Ask Management Council to Support Livestreaming of Committee Meetings
Ask Management Council to Support Livestreaming of Committee Meetings
Let the Sage-Grouse Conservation Plans Stand

A historic, West-wide effort to protect the imperiled Greater sage-grouse is under threat by the Trump administration.

 

The federal plan for protecting sage-grouse in the West, finalized during the previous presidential administration, was largely based on Wyoming’s home-grown and collaborative strategy to protect “core” sage-grouse habitat—the places the birds rely on to perform their iconic mating ritual and raise their young.

 

But Secretary of the Interior Ryan Zinke has announced that his agency will re-open the plan in order to consider an unsound, population-based strategy rather than a habitat-based approach. By re-opening the plan, the Bureau of Land Management is given the power to amend some, all, or none of their land use plans regarding sage-grouse conservation.

 

The message we need to send the Bureau of Land Management is clear: collaborative conservation works, and it’s the only way we are going to find lasting solutions to our most complicated ecological challenges.

Let Rep. Liz Cheney Know You Oppose Prioritizing Fossil Fuels Above All Else
Last week, we wrote a letter to Representative Liz Cheney stating our opposition to the Opportunities for the Nation and State to Harness Onshore Resources Act (ONSHORE Act), which is now before the House Natural Resources Subcommittee on Energy and Mineral Resources.
 
The act, if adopted by Congress, would allow states to manage and issue oil and gas drilling permits on federal land, and would rescind the Bureau of Land Management’s responsibility to analyze the potential environmental impacts of these activities on our public lands. By transferring management authority to the states, the public would have no opportunity to participate in these decisions—no way to comment on or to object to the permits. Oil and gas development would be prioritized over all other uses.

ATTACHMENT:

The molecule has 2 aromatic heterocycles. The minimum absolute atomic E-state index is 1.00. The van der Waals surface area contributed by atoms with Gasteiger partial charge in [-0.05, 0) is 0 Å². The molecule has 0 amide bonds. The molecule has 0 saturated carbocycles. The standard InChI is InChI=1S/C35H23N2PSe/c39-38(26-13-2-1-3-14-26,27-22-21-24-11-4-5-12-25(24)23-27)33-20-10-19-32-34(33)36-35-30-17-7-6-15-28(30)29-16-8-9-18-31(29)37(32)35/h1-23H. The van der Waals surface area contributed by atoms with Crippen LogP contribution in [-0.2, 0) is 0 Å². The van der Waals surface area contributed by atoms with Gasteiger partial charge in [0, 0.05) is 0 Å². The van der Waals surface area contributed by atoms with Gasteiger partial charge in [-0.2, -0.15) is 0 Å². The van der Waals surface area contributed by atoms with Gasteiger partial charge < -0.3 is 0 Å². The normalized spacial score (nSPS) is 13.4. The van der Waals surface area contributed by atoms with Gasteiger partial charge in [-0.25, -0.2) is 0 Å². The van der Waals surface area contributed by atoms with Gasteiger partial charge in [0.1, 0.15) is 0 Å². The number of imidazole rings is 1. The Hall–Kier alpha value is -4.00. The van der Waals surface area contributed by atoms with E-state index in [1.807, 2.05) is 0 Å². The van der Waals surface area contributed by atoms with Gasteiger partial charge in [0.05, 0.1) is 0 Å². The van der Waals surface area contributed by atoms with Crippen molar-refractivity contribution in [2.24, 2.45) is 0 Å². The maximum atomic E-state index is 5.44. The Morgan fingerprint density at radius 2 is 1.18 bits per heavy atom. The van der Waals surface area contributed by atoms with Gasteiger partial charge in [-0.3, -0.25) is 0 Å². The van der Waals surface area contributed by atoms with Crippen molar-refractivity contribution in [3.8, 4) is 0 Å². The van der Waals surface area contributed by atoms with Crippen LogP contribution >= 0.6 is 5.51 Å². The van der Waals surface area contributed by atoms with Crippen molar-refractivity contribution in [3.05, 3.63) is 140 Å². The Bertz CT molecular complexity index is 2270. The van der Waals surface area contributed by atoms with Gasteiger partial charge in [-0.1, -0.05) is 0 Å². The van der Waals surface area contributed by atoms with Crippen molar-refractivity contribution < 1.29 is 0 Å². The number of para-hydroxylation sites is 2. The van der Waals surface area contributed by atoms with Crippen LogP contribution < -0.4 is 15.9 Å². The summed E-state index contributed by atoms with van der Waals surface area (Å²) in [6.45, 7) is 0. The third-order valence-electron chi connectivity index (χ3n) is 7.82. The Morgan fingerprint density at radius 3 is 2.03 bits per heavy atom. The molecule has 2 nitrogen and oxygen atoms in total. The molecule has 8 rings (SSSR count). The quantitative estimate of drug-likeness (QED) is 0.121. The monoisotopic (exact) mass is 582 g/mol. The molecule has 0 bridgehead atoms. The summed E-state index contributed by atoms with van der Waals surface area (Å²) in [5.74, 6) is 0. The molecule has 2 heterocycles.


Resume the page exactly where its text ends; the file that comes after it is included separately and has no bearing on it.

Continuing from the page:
In America and in Wyoming, we value our public lands for family outings, hunting, fishing, and camping, and we also value wildlife, clean air, and clean water. While oil and gas development is a valid use on our public lands, it should—in accordance with our most cherished values—not be prioritized above all others.
 
Please fill out the form below to email this message to Representative Cheney and tell her you oppose the ONSHORE Act.
 
Remember to make your message unique and speak from your personal experience!
Let Our Lawmakers Know That Regulations Protect Us--And We Want Them To Stay


On Thursday, March 2, House Speaker Paul Ryan said he is “very pleased with the progress” his party and Donald Trump are making to “block harmful regulations.”

Let’s be clear: Regulations are actually protections that keep people healthy and our air and water clean. Do these protections make it more expensive to do business? Sometimes, but that effect is almost always short-term. Rolling back protections won’t create jobs, certainly not in the long-term. The BLM's "Methane Waste Rule"—which Senators Enzi and Barrasso have targeted—is an example of a common sense regulation that is good for taxpayers, cost effective for companies and protects our air and health. In Wyoming, we know we can have jobs and a clean and healthy environment.

 

Fill out the form below to email this message to Sens. Enzi and Barrasso and Rep. Cheney.

Please remember to make your message unique and speak from your personal experience.

Compose Your Own Message